“Did you sleep well?” The question might’ve been innocent, but Ann flushed deeply anyway and hid her face behind the act of sipping tea.
“I—yes, I did.” She sipped. “Did you?” Anne hummed in response, still reading her book. Ann craned her neck to see the title—Life After Warming. Good Lord, did this woman ever take a break? Who reads doomsday environmental essays before eight in the morning?
Ann cleared her throat, but Anne ignored her, thumbing to the next page and breathing out her nose. Ann looked down at her tea, her eyes flitting between them, before Anne’s eyes met hers again with a quirked eyebrow. It pulled her lips up into a small smirk, one Ann had to already be looking for to see, and then—dammit. She was looking at her mouth again.
“So,” Anne said, and her book snapped close with a sound that nearly made Ann jump in her seat. “I don’t think I’ve had the privilege of showing you the greenhouse yet.” Ann felt her face light up, as if she weren’t in control of her own expressions. She inwardly grimaced at her own enthusiasm and hoped for a fraction of a second that Anne hadn’t seen. Anne’s smirk grew, laughing a bit with it, and Ann sighed. One day, maybe, she’d be able to conjure some sort of poker face around this woman to hide her unfortunate obsession. But when Anne rolled her shoulders and cracked her neck with a small sigh, it was all Ann could do not to jump her right then and there. Maybe someday.
Anne nodded her head towards the direction of the greenhouse, and obediently Ann followed her. The morning light was a watery yellow color, streaking across the still-wet grass and glistening as they walked across it. Anne was walking a ways in front of her, their pace quick towards the expansive glass structure, and Ann frowned at her back as she struggled to keep up.
Inside the greenhouse, the air was thick and humid, smelling like soil and flowers and greenery. Ann couldn’t help but take a deep breath in, letting her eyes close. It was beautiful inside, and the warmth of the air brushed over her arms and the skin of her legs. Much like something else had the night prior.
In a moment Ann was looking curiously at a large pot perched on a glass table, trying to push away the unbidden thought. Down, girl, she chastised herself, and lifted her finger to the petal of the gorgeous lily in front of her.
“Anne, these are absolutely gorgeous,” she breathed, and flitted towards another, larger section filled with hydrangeas. “These are so tall! How did you get them to grow like this? The ones I’ve seen in London have been so short—oh, Lord, and these hollyhocks are stunning!” Ann was making her rounds through the greenhouse, touching each flower and leaf with the same gentleness she treated her plants at home with. These plants, however, were much more exquisite than her own, something she hoped her plants would never hear her say. Her small apartment, however, never would have fit an entire bush of hydrangeas, much less had the light for them to flourish the way Anne’s had. Her devil’s ivy would have to do.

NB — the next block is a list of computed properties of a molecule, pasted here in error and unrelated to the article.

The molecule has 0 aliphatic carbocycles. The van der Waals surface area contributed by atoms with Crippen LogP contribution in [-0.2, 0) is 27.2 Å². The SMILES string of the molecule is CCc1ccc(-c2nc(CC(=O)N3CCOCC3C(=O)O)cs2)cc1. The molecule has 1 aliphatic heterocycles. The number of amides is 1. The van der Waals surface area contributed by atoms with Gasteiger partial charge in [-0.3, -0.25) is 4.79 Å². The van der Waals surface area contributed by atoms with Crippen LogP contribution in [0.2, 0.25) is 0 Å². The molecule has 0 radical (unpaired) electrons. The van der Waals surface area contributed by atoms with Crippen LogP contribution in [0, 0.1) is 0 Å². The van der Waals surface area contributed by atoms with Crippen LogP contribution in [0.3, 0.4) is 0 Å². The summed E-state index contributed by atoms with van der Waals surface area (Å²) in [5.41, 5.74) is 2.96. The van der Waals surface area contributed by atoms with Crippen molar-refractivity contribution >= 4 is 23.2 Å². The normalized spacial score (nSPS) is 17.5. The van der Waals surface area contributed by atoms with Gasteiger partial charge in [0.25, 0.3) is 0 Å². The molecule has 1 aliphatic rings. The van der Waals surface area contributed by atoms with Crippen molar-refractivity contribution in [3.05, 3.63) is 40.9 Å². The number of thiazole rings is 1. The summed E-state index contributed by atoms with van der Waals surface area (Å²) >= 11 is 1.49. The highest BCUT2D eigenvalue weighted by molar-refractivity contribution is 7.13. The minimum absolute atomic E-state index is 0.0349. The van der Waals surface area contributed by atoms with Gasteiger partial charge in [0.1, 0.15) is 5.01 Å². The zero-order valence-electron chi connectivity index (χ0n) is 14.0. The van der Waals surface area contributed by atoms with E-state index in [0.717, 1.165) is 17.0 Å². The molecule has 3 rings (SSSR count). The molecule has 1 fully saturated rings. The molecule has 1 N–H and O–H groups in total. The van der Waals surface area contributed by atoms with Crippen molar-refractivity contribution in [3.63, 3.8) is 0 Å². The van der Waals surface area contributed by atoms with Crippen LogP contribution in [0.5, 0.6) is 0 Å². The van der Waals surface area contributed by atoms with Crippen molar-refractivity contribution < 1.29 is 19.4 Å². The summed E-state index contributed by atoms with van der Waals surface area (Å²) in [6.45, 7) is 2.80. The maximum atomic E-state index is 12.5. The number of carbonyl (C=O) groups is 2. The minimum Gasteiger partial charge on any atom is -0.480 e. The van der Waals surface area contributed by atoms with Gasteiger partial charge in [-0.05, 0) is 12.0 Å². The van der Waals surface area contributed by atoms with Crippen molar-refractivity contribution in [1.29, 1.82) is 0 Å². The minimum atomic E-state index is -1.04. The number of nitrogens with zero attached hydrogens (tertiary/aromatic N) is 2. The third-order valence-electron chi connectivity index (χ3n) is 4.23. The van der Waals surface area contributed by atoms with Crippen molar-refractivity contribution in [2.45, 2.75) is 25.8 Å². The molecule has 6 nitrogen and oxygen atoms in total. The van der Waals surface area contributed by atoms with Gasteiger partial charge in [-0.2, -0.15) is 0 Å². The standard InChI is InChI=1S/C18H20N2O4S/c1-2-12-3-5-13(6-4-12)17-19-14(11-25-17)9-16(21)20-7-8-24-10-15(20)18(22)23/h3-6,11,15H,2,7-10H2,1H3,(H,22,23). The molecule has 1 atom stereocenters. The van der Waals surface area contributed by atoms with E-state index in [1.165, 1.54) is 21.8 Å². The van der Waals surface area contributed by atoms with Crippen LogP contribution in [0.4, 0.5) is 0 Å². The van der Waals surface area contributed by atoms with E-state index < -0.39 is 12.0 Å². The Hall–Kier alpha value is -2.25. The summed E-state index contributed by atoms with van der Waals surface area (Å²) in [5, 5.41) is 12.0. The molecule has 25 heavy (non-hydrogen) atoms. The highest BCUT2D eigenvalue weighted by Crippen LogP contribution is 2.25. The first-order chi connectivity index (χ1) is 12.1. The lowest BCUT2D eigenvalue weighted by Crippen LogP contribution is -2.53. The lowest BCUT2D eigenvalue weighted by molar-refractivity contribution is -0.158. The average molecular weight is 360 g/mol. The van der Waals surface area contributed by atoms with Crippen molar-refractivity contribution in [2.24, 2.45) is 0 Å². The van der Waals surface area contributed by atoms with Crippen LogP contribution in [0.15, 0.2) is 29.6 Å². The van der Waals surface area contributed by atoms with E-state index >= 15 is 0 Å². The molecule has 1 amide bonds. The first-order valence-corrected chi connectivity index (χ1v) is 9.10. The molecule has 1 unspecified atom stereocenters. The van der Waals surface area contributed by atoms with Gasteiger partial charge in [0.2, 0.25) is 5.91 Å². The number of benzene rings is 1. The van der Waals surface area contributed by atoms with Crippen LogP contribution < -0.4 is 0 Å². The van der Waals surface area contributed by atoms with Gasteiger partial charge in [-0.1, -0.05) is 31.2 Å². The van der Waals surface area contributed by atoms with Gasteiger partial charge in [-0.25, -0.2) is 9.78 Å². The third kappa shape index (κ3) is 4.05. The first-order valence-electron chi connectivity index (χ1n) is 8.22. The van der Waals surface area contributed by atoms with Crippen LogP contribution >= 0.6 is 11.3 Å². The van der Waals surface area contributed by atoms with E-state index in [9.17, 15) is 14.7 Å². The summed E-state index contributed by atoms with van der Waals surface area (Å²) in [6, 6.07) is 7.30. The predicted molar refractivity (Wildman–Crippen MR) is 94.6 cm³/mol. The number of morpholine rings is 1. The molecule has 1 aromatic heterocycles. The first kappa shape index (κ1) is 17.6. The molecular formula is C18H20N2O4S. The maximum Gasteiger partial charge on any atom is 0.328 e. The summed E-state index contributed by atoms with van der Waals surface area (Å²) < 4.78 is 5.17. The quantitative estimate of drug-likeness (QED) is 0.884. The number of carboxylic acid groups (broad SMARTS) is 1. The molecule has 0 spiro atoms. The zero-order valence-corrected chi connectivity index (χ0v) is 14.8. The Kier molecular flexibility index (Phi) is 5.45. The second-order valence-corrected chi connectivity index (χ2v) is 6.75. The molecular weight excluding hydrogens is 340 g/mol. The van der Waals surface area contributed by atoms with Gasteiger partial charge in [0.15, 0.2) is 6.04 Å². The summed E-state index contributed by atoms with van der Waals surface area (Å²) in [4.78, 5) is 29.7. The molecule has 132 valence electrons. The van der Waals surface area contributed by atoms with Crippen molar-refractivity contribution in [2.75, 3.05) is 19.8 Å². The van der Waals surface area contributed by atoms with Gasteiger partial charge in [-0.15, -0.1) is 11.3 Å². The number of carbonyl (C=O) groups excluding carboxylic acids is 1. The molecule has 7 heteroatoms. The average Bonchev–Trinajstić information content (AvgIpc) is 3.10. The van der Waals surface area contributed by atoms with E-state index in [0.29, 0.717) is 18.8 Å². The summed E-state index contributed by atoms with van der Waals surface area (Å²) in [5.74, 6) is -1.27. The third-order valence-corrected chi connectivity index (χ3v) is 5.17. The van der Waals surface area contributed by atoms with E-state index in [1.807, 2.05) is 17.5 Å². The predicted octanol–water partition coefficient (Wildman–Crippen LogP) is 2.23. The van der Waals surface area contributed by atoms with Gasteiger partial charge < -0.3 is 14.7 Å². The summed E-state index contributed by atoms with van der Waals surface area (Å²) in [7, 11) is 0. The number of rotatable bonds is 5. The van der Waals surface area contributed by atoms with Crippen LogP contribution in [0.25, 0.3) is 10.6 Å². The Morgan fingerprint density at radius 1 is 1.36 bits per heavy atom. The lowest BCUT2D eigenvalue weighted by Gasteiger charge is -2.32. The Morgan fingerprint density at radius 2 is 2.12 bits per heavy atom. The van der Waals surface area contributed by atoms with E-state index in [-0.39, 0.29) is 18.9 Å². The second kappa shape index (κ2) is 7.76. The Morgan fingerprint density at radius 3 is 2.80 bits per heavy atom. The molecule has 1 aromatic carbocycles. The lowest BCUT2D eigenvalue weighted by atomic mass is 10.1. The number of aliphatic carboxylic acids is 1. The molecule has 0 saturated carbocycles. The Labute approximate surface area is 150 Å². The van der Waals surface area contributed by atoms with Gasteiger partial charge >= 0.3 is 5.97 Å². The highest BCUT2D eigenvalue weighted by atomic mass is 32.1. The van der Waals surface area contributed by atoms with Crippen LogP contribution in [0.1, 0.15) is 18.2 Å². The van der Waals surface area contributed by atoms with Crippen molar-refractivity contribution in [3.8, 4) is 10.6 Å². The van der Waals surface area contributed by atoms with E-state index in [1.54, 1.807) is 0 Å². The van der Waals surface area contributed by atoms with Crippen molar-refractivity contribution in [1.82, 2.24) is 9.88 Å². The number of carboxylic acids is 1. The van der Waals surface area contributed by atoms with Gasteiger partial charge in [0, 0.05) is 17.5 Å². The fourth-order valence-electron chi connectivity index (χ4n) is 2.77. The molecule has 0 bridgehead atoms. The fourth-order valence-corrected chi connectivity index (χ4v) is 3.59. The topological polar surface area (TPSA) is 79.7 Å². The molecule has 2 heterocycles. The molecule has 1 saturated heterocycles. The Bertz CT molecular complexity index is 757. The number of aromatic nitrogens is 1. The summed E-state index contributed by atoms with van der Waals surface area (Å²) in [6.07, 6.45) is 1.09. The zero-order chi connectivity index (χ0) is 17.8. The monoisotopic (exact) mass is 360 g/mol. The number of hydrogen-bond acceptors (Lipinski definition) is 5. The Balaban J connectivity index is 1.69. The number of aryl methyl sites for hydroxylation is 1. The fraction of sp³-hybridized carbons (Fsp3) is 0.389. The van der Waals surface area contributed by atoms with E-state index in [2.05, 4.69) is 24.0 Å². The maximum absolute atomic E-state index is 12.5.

Ann pushed forward, meandering towards a group of hanging plants and a stack of pallets with an abundance of smaller pots of flowers perched atop them. Ann couldn’t keep the smile off her face at the tiny marigolds shining in front of her, illuminated by the orange rays of sun beginning to peek over the hill.
She turned towards Anne, who had followed behind her and was staring at Ann with an odd expression on her face. “These are…” Ann began, clearing her throat lightly as Anne moved to lean her back against the pallets next to Ann. Anne crossed her legs in front of her, her eyes never leaving Ann’s, and she swallowed. “This is just… amazing. I’m not sure I could’ve done something as lovely as this, even with the supplies, I’m just—” I’m blown away, she thought, and bit her lip.
She was about to reach out and brush one of the larger blooms with her finger, delighting at the softness of the petals, before Anne blurted out, “Have you ever done this before?” Ann’s hand stopped mid reach and she furrowed her brow. Had she ever gardened before? Well, of course—wasn’t that the point of bringing her out here?
“I mean, I have my own collection of plants at home, and before um… my parents died, I used to help my mom in her gardens outside—”
“No, Ann, not—not gardening, I mean…” Ann turned to her left, where Anne’s gaze was on the floor. Anne bit her lip and looked to the ceiling, as if bracing herself for something. Anne took a steadying breath. “Ann, have you ever done…” she gestured between them, and Ann felt the beginnings of a flush rise on her neck from her foolishness. “Have you done… this before?” Well, had she ever hooked up with a friend of a friend while said friends slept in complete ignorance a floor below and had one of the best nights of her life? Her answer was a most definite no, she had not, but Ann didn’t think that was what Anne was asking, nor did she find that in any way an appropriate answer. Ann didn’t exactly give off the sense that she might be… into women, at least not in the way Anne did. And she supposed Anne was right in asking—no, she’d never done that before.
“I haven’t,” Ann replied after a beat, and her voice was a little too quiet. She cleared her throat, mimicking Anne and looking at the floor. “But that doesn’t mean that I… that I, like, regret it or anything.” She pulled her bottom lip into her mouth. “It felt… right, I guess,” she breathed, and shrugged her shoulders in a poor imitation of nonchalance. Ann turned her head and finally looked up at Anne.